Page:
megaAVR® Interrupts Overview

Last modified by Microchip on 2023/11/10 11:09

The megaAVR® family provides several different interrupt sources, all of which are maskable and are divided into three categories:

  • Internal Peripheral Interrupts
    • Associated with Timers, USART, SPI, ADC peripherals
  • External Pin Interrupts
    • Associated with the INT0-INT7 external interrupt pins
  • Pin Change Interrupts
    • Associated with PCINT0-PCINT2 external interrupts occurring on a port pin change

Peripherals are assigned individual interrupt enable bits in their respective interrupt mask register which must be written as a logic one together with the Global Interrupt Enable I-bit in the Status Register in order to enable the interrupt.

AVR Global Interrupt Enable

Reset & Interrupt Vector Locations

The Reset & Interrupt sources each have a separate program vector in the program memory space. The lowest addresses in the program memory space are by default defined as the Reset and Interrupt Vectors as follows:


Back to top

Vector Relocation

The user can relocate the RESET vector as well as the start location of the Interrupt vectors to the Boot Flash Section of program memory space by programming the BOOTRST fuse bit to 0 and setting the IVSEL bit of the Microcontroller Configuration Register (MCUCR) to 1. The possible RESET and interrupt vector placement are as follows:


The Boot Reset Address is set by BOOTSZ0/BOOTSZ1 fuse bits as shown in Table 32-7 for ATmega328PB:


To avoid unintentional changes of Interrupt Vector tables, a special write procedure must be followed to change the IVSEL bit:

  • Write the Interrupt Vector Change Enable (IVCE) bit to one.
  • Within four cycles, write the desired value to IVSEL while writing a zero to IVCE.

Here is a code sample showing how to modify the IVSEL bit and relocate the interrupt vectors:

void move_interrupts(void)
  uchar temp;
 /* GET MCUCR */
  temp = MCUCR;
 /* Enable change of Interrupt Vectors */
  MCUCR = temp | (1 << IVCE);
 /* Move interrupts to Boot Flash section */
  MCUCR = temp | (1 << IVSEL);

Back to top

Priority Level

Each vector has a pre-determined priority level; the lower the address, the higher the priority level. RESET has the highest priority, and next is INT0 – the External Interrupt Request 0. Table 16-1 depicts the partial vector listing for the ATmega328PB MCU:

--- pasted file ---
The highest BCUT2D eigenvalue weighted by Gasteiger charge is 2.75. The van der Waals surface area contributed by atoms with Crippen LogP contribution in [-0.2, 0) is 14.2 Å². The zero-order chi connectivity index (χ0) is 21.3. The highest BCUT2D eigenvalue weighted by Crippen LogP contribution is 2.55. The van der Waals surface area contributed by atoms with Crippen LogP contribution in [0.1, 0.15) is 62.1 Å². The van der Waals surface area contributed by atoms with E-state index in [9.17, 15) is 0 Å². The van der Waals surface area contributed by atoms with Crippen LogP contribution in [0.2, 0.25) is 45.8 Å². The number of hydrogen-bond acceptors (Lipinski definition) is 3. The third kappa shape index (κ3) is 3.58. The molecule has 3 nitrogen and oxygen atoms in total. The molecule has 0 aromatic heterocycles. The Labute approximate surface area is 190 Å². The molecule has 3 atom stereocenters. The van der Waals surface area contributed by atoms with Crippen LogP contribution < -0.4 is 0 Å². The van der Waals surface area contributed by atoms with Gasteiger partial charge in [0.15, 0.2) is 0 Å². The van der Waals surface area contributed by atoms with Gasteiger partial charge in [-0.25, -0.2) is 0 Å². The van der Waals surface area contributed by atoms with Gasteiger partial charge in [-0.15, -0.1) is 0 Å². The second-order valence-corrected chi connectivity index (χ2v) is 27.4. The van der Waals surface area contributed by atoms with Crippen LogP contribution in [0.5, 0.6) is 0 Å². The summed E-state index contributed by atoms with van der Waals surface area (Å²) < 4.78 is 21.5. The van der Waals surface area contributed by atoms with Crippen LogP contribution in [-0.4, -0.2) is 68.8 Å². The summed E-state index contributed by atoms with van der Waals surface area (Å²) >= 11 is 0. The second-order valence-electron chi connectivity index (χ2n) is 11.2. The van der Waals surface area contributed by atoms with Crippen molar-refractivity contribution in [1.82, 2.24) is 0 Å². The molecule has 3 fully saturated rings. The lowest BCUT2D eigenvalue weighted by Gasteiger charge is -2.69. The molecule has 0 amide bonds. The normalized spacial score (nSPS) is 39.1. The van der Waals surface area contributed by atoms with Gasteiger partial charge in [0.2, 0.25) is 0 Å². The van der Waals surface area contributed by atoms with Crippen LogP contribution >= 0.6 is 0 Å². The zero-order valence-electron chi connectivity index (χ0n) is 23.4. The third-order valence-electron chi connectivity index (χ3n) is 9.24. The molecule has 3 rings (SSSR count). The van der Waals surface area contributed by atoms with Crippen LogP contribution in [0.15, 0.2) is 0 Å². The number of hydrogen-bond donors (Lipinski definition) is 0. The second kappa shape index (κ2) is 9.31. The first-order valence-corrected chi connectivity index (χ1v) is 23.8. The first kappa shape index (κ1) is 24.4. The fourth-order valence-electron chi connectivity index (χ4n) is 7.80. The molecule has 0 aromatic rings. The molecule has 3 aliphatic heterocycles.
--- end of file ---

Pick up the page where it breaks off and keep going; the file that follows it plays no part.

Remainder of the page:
AVR Vector Priority

Interrupt Processing

When an interrupt occurs, the Global Interrupt Enable I-bit is cleared and all interrupts are disabled. The I-bit is automatically set when a Return from Interrupt instruction – RETI – is executed.

User software can write logic one to the I-bit to enable nested interrupts. All enabled interrupts can then interrupt the current interrupt routine.

There are basically two types of interrupts, persistent interrupts and non-persistent interrupts.

Back to top

Persistent Interrupts

This type of interrupt will trigger as long as the interrupt condition is present. These interrupts do not necessarily have Interrupt Flags.

Example: USART Receive Complete Interrupt

The USART contains a Receive Complete Flag (RXC) which is set if there is unread data in the receive buffer. When the Receive Complete Interrupt Enable (RXCIE) in UCSRnB is set, the USART Receive Complete interrupt will be executed as long as the RXC Flag is set (provided that global interrupts are enabled). When interrupt-driven data reception is used, the receive complete routine must read the received data from UDR in order to clear the RXC Flag, otherwise a new interrupt will occur once the interrupt routine terminates.

Back to top

Non-Persistent Interrupts

This type of interrupt is triggered by an event that sets an Interrupt Flag. For these interrupts, the Program Counter is vectored to the actual Interrupt Vector in order to execute the interrupt handling routine, and hardware clears the corresponding Interrupt Flag. Interrupt Flags can also be cleared by writing a logic one to the flag bit position(s) to be cleared. If an interrupt condition occurs while the corresponding interrupt enable bit is cleared, the Interrupt Flag will be set and remembered until the interrupt is enabled, or the flag is cleared by software. Similarly, if one or more interrupt conditions occur while the Global Interrupt Enable bit is cleared, the corresponding Interrupt Flag(s) will be set and remembered until the Global Interrupt Enable bit is set, and will then be executed by order of priority.

Example: Timer/Counter0 Overflow Interrupt

Bit-0 of the Timer0 Interrupt Flag Register (TIFR0) contains the TOV0 interrupt flag. This flag is set when an overflow occurs in Timer/Counter0. TOV0 is cleared by hardware when executing the corresponding interrupt handling vector. Alternatively, TOV0 is cleared by writing a logic one to the flag. When the SREG I-bit, TOIE0 (Timer/Counter0 Overflow Interrupt Enable), and TOV0 are set, the Timer/Counter0 Overflow interrupt is executed.

Back to top

Learn More

Back to top